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Who needs a giant panda when you've got a dog? Canine dye-job business is booming in China

A bichon frise dog dyed to resemble a giant panda

BEIJING — Walking into Ruowen Pet Spa is like entering a doggie Halloween costume contest. There's turtle-dog, zebra-dog, Spider-Man-dog, tiger-dog and even panda-dog.

Raphael the toy poodle runs around in his playpen like any other dog -- except his snow-white coat has been dyed neon green and is partially shaved with a protruding shell on top to resemble a turtle. He seems oblivious to his unique look but enjoys the attention of onlookers.

Raphael, named after a Teenage Mutant Ninja Turtles character, is one of half a dozen dyed dogs on display at the spa in downtown Beijing, which caters to wealthy Chinese who are fueling a booming pet craze in China.

"If you can dream it, we can make it come true," said Sun Ruowen, who owns the spa and has worked in the pet industry for 10 years.

Sun charges anywhere from $7 to dye one ear to $300 for permanent dyeing and trimming of larger dogs -- with most dye jobs lasting six months before the hair grows out.

A bichon frise dog dyed to resemble a giant panda Once banned by the Communist Party as bourgeois, pet ownership is booming in China, spawning a slew of cat and dog pampering businesses -- where pets are treated to pedicures, rose petal bubble baths and massages.

This year, the Year of the Tiger in China, has brought an interest in the dyeing trend -- with tigers being the most-sought-after look. From golden retrievers to Pekingese, pets are not just being dyed basic colors but are being transformed to look like other animals,  Sun says.

"Dyeing pets is popular in many developed countries like Japan and Korea, but China is quickly catching on," said Sun, who recently participated in the first national pet dyeing competition in Beijing. She attributes the phenomenon to a "head-turning effect."

"People already love to show off their pets and draw attention, so a panda-dog walking down the street is bound to turn heads."

Dog owners say the attention their canines receive has improved their mental well-being. Kung Fu, a 10-month-old Old English sheepdog, can barely make it down the street without swarms gathering to admire his thick coat dyed to look like a panda, owner Queenie Yang says.

"Kung Fu loves the attention, and his self-confidence has shot up since lots of pretty girls come up to pet him," said Yang, a 31-year-old housewife from Beijing.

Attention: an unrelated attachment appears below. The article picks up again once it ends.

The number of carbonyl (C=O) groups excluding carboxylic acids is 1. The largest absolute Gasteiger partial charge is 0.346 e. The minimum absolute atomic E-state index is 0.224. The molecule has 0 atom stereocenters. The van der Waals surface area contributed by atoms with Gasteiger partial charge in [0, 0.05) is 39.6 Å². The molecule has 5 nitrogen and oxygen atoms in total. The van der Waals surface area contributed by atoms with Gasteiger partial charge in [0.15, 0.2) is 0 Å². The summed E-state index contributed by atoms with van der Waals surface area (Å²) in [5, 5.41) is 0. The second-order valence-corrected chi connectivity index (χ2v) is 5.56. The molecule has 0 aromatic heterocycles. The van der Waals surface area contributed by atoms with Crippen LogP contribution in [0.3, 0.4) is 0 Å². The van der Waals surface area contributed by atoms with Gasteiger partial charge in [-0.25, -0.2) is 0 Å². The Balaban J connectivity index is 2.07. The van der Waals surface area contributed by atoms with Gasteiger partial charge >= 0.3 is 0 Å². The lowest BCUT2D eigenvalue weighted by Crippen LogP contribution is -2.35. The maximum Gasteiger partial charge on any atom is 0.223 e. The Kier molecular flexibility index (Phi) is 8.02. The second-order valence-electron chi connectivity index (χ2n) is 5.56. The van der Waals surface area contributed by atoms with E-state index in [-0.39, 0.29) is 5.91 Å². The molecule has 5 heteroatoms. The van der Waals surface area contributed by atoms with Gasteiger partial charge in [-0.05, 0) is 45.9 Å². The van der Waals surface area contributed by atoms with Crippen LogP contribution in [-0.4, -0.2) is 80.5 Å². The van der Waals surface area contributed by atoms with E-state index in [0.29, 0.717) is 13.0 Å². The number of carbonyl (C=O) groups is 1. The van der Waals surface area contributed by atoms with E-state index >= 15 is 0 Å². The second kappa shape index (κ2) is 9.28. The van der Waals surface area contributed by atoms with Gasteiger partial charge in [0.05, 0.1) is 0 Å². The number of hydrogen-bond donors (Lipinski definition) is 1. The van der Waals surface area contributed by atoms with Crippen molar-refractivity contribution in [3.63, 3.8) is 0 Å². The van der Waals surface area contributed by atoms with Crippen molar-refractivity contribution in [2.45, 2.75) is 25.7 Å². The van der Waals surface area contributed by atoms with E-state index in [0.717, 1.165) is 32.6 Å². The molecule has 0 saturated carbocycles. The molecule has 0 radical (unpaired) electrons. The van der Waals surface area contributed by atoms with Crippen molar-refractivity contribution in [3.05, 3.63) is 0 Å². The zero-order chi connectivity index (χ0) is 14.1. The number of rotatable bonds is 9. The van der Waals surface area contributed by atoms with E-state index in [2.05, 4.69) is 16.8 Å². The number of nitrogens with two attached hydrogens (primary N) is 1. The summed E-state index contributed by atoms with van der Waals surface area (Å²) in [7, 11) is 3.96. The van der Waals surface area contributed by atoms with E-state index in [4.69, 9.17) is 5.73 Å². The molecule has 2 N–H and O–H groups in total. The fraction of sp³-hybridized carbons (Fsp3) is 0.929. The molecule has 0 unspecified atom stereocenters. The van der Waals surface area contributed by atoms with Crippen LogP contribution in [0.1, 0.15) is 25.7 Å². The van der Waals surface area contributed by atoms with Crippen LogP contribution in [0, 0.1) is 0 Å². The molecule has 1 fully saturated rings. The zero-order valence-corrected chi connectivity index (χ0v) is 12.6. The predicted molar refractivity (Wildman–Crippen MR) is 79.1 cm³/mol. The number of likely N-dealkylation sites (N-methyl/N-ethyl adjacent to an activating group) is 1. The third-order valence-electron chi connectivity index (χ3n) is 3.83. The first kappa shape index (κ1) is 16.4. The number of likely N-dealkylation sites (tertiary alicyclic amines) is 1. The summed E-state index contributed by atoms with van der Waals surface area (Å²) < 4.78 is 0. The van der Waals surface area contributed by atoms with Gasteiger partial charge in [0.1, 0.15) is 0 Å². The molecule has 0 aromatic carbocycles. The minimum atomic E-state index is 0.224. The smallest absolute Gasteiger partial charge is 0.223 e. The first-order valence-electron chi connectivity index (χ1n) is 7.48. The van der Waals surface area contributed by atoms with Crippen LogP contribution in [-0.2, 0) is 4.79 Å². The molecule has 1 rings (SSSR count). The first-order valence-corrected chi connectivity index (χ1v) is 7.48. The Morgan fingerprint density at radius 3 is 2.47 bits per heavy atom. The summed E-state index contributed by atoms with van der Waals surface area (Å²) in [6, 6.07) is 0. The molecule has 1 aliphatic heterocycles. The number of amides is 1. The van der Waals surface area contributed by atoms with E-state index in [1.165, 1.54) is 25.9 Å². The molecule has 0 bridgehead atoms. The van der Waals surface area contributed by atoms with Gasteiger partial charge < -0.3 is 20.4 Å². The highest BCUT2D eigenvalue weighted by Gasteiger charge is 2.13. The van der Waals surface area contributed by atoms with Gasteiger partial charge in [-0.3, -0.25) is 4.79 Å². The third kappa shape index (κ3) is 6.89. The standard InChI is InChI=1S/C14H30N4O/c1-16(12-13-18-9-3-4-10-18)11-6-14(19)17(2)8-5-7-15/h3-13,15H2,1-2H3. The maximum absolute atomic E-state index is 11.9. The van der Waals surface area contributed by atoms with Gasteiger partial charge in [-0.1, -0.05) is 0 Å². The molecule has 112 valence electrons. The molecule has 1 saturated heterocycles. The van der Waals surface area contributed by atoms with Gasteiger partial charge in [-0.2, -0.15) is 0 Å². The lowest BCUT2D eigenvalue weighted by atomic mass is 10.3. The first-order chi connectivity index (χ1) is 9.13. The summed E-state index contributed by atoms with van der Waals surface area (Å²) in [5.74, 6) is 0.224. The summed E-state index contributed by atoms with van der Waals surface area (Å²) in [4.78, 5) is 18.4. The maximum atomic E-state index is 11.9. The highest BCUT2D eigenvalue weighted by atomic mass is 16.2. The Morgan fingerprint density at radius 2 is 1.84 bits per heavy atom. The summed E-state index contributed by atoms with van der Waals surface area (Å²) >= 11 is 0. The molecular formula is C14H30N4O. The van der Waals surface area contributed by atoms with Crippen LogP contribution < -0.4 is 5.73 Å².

Yang's husband decided to dye Kung Fu's hair after seeing an advertisement from the spa and since Kung Fu's features were already similar to those of a panda.

From the back, the 80-pound dog, with his black button tail and tan fur, could be mistaken for a panda -- with fur around his eyes that has been dyed black to a create a droopy and almost comical expression.

He sits impatiently on a metal table in Ruowen's spa, waiting for another bleach job of his gray hair, which is now a tan color. His front and hind leg sections have been dyed black, hair trimmed short and patches of hair on his head dyed black and fastened with elastic to look like panda ears.

A bichon frise dog dyed to resemble Spiderman One veterinarian warned that owners should be careful of damaging a dog's mental and physical well-being before they consider dyeing their pets.

"Owners should seek pet spas that use natural coloring which won't damage the dog's hair or irritate the skin," said Tian Haiyan, who works at the Beijing Guanshang Animal hospital. "Mentally, some dogs that aren't used to being in the spotlight may react negatively to the sudden attention."

While some critics say the new trend is inhumane because the dogs are sometimes forced to undergo hours of unnecessary dyeing, Sun says her products are all natural and it's nothing more than an innocent dress-up session.

"It's a confidence booster for dogs and owners," Sun said. "We're here to offer them new ways to pamper and dress up their pets."

-- Chi-Chi Zhang, Associated Press

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1st, 2nd photos: Mao, a bichon frise, is shown sporting a dye job that makes him resemble a giant panda. Credit: Ng Han Guan / Associated Press

3rd photo: Spiderwoman, a bichon frise dyed to resemble Spider-Man, looks at the camera near other dogs dyed to look like a tiger and a zebra. Credit: Ng Han Guan / Associated Press

 
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A disturbing fad, since China is one of the worst animal-rights offending countries on the planet. Dyeing pets is a fad for some of China's rich, who are glaringly ignoring the dying animals in the rest of China. Before the Beijing Olympics, thousands of stray animals were rounded up for death; they weren't even killed humanely...all documented by the WSPA. China's fur trade inhumanely slaughters an inhuman number of animals every year...again, documented by organizations like the WSPA. China is also responsible for contributing to the global trade in animal parts and "medicines" made from animal parts.

I wonder if any of this even occurs to any of the businesses profiting from this...


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